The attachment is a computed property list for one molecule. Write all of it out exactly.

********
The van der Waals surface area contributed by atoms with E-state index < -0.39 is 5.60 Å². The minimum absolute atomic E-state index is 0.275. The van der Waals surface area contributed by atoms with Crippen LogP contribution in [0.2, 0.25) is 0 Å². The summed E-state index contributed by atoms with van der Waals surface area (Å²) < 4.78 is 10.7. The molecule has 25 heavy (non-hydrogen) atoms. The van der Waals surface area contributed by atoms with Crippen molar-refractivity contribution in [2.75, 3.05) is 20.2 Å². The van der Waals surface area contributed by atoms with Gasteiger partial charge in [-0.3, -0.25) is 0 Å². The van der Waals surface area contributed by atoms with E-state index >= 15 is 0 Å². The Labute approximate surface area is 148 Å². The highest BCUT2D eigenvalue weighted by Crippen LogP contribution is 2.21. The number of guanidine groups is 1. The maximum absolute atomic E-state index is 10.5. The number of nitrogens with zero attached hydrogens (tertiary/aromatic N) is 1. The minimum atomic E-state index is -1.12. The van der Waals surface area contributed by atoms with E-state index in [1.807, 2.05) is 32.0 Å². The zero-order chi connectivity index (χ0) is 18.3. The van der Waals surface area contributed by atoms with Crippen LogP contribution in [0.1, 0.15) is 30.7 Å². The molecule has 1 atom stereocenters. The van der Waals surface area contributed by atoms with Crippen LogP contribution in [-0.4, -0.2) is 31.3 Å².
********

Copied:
The van der Waals surface area contributed by atoms with E-state index < -0.39 is 5.60 Å². The minimum absolute atomic E-state index is 0.275. The van der Waals surface area contributed by atoms with Crippen LogP contribution in [0.2, 0.25) is 0 Å². The summed E-state index contributed by atoms with van der Waals surface area (Å²) < 4.78 is 10.7. The molecule has 25 heavy (non-hydrogen) atoms. The van der Waals surface area contributed by atoms with Crippen molar-refractivity contribution in [2.75, 3.05) is 20.2 Å². The van der Waals surface area contributed by atoms with Gasteiger partial charge in [-0.3, -0.25) is 0 Å². The van der Waals surface area contributed by atoms with E-state index >= 15 is 0 Å². The Labute approximate surface area is 148 Å². The highest BCUT2D eigenvalue weighted by Crippen LogP contribution is 2.21. The number of guanidine groups is 1. The maximum absolute atomic E-state index is 10.5. The number of nitrogens with zero attached hydrogens (tertiary/aromatic N) is 1. The minimum atomic E-state index is -1.12. The van der Waals surface area contributed by atoms with E-state index in [1.807, 2.05) is 32.0 Å². The zero-order chi connectivity index (χ0) is 18.3. The van der Waals surface area contributed by atoms with Crippen LogP contribution in [0.1, 0.15) is 30.7 Å². The molecule has 1 atom stereocenters. The van der Waals surface area contributed by atoms with Crippen LogP contribution in [-0.4, -0.2) is 31.3 Å².